Imaginational extra receptivity
Heightened powers of imagination: creative, innovative, imaginal thinking, evocative language, easily able to visualise spatial concepts, scenarios and processes.
Capacity for living in an inner imaginal world: enjoying fantasy and magical tales, imaginary friends.
Little tolerance for monotony.
Under stress: imagining ghosts and disasters, low threshold between imagination and reality.
Intellectual extra receptivity
Intensified brain activity: the familiar association with giftedness, curiosity, avid reading, concentration, keen observation, detailed visual memories, elaborated plans.
Passionate poser of profound questions, and problem solver: in search of the truth and new concepts.
Contemplative thinker: very fond of theory and analysis, intensely occupied with logic, morality, self-examination, integration of concepts and intuition, free thinking.
Emotional extra receptivity
Intensified feelings and emotions: complex feelings, intensely experienced, sympathizing with others.
Strong physical manifestations of emotions: tense stomach, blushing, pounding heart, sweating palms.
Strong social expression of feelings: from exuberance to depression in minutes, expressions of ecstasy, pride, enthusiasm, guilt, shame, fear.
Capacity for strong attachments and profound relationships with people, living objects and places: compassion, empathy.
Vulnerable for “broken connections”: feelings of loneliness and loss, homesickness after moving.
Keenly acknowledged feelings about themselves: inner dialogue and self-judgement.
Xr and XIPs
Dabrowski considered emotional extra receptivity as the dominant driving force in the process of positive disintegration. Someone who is extra sensitive in three or more areas (who is extra receptive for short) experiences reality essentially differently than the average person would: that is to say more intensely and more multi-facetedly.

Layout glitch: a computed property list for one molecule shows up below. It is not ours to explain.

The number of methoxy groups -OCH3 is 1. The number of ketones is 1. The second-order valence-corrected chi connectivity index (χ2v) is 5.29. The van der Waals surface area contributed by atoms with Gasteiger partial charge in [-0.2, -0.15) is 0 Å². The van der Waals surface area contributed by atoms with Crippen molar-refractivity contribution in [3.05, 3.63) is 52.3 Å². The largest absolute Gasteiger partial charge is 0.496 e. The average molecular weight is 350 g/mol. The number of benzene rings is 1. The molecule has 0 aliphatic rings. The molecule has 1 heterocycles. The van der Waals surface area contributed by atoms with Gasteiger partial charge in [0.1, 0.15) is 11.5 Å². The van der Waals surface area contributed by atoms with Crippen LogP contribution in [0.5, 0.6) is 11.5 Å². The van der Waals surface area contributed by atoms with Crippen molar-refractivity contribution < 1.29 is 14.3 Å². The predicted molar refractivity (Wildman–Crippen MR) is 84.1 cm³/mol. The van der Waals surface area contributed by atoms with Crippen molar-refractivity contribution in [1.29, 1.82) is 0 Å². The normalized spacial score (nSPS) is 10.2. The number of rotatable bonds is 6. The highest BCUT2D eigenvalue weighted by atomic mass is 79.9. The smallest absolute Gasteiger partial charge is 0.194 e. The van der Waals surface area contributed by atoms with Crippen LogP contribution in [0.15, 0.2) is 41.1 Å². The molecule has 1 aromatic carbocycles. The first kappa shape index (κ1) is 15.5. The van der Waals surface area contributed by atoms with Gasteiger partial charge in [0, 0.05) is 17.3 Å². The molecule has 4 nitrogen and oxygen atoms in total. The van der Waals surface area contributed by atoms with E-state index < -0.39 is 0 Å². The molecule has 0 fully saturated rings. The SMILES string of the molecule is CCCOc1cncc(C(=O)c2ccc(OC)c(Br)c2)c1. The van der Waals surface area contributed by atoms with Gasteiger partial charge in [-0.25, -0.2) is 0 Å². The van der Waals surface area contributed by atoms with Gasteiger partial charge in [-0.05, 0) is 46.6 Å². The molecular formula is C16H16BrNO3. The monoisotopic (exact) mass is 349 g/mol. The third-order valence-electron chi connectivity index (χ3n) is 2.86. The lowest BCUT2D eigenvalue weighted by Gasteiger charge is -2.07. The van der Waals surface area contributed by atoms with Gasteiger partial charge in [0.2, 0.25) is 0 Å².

Because many XIPs have an uncommonly high extra receptivity (Xr) in often more than one area, this offers a partial explanation for their feeling different so often. Additionally, the impact of this intensity on their high abilities in various cognitive processes gives rise to a qualitative different output. They not only have more imaginational or thinking power, but the results are in a kind of different key, compared to individuals of normal intelligence.
The concept of a Highly Sensitive Person (HSP) refers at least to a combination of Sensual and Emotional extra receptivity, but more areas of Xr may be involved. It is my impression that very many XIPs have HSP characteristics. But definitely not all HSPs are XIPs too.
Being aware of the strengths and weaknesses of one’s own Xr is a very important factor in the effective management of being uncommon. Fortunately books like “Living with Intensity” by Susan Daniels and Michael Piechowski, or the already mentioned “Mellow Out” are helpful to get a better acknowledgment of your own position and may provide practical ideas how to deal with that.